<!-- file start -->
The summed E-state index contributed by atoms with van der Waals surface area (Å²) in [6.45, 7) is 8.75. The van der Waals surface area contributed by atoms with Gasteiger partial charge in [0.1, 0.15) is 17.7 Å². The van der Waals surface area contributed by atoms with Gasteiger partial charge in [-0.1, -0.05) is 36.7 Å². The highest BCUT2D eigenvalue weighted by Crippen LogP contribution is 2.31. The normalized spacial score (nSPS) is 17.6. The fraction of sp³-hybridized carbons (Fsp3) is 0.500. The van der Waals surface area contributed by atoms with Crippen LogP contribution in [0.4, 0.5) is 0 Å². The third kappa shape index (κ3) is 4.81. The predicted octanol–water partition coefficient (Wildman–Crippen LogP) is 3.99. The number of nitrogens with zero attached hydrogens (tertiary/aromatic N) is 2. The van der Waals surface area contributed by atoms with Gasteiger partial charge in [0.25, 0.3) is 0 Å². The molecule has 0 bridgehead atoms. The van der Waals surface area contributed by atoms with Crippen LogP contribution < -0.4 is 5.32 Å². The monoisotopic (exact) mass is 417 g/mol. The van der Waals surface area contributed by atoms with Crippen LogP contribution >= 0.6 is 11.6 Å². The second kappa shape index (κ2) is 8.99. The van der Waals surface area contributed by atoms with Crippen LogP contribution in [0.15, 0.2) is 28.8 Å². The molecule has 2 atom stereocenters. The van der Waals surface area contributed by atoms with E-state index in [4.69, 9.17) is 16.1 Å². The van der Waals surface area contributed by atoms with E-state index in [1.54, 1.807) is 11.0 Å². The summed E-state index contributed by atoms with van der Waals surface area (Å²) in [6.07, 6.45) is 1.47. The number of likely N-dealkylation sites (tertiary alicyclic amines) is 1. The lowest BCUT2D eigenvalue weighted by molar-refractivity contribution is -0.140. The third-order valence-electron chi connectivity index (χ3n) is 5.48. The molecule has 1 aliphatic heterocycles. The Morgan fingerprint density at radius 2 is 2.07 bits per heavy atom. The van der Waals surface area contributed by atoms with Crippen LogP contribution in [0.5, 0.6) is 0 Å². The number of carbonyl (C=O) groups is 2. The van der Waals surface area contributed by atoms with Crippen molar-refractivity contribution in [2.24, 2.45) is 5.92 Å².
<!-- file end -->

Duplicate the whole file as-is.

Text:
The summed E-state index contributed by atoms with van der Waals surface area (Å²) in [6.45, 7) is 8.75. The van der Waals surface area contributed by atoms with Gasteiger partial charge in [0.1, 0.15) is 17.7 Å². The van der Waals surface area contributed by atoms with Gasteiger partial charge in [-0.1, -0.05) is 36.7 Å². The highest BCUT2D eigenvalue weighted by Crippen LogP contribution is 2.31. The normalized spacial score (nSPS) is 17.6. The fraction of sp³-hybridized carbons (Fsp3) is 0.500. The van der Waals surface area contributed by atoms with Crippen LogP contribution in [0.4, 0.5) is 0 Å². The third kappa shape index (κ3) is 4.81. The predicted octanol–water partition coefficient (Wildman–Crippen LogP) is 3.99. The number of nitrogens with zero attached hydrogens (tertiary/aromatic N) is 2. The van der Waals surface area contributed by atoms with Gasteiger partial charge in [0.25, 0.3) is 0 Å². The molecule has 0 bridgehead atoms. The van der Waals surface area contributed by atoms with Crippen LogP contribution < -0.4 is 5.32 Å². The monoisotopic (exact) mass is 417 g/mol. The van der Waals surface area contributed by atoms with Crippen LogP contribution >= 0.6 is 11.6 Å². The second kappa shape index (κ2) is 8.99. The van der Waals surface area contributed by atoms with Crippen LogP contribution in [0.15, 0.2) is 28.8 Å². The molecule has 2 atom stereocenters. The van der Waals surface area contributed by atoms with E-state index in [4.69, 9.17) is 16.1 Å². The van der Waals surface area contributed by atoms with E-state index in [1.54, 1.807) is 11.0 Å². The summed E-state index contributed by atoms with van der Waals surface area (Å²) in [6.07, 6.45) is 1.47. The number of likely N-dealkylation sites (tertiary alicyclic amines) is 1. The lowest BCUT2D eigenvalue weighted by molar-refractivity contribution is -0.140. The third-order valence-electron chi connectivity index (χ3n) is 5.48. The molecule has 1 aliphatic heterocycles. The Morgan fingerprint density at radius 2 is 2.07 bits per heavy atom. The van der Waals surface area contributed by atoms with Crippen LogP contribution in [0.5, 0.6) is 0 Å². The number of carbonyl (C=O) groups is 2. The van der Waals surface area contributed by atoms with Crippen molar-refractivity contribution in [2.24, 2.45) is 5.92 Å².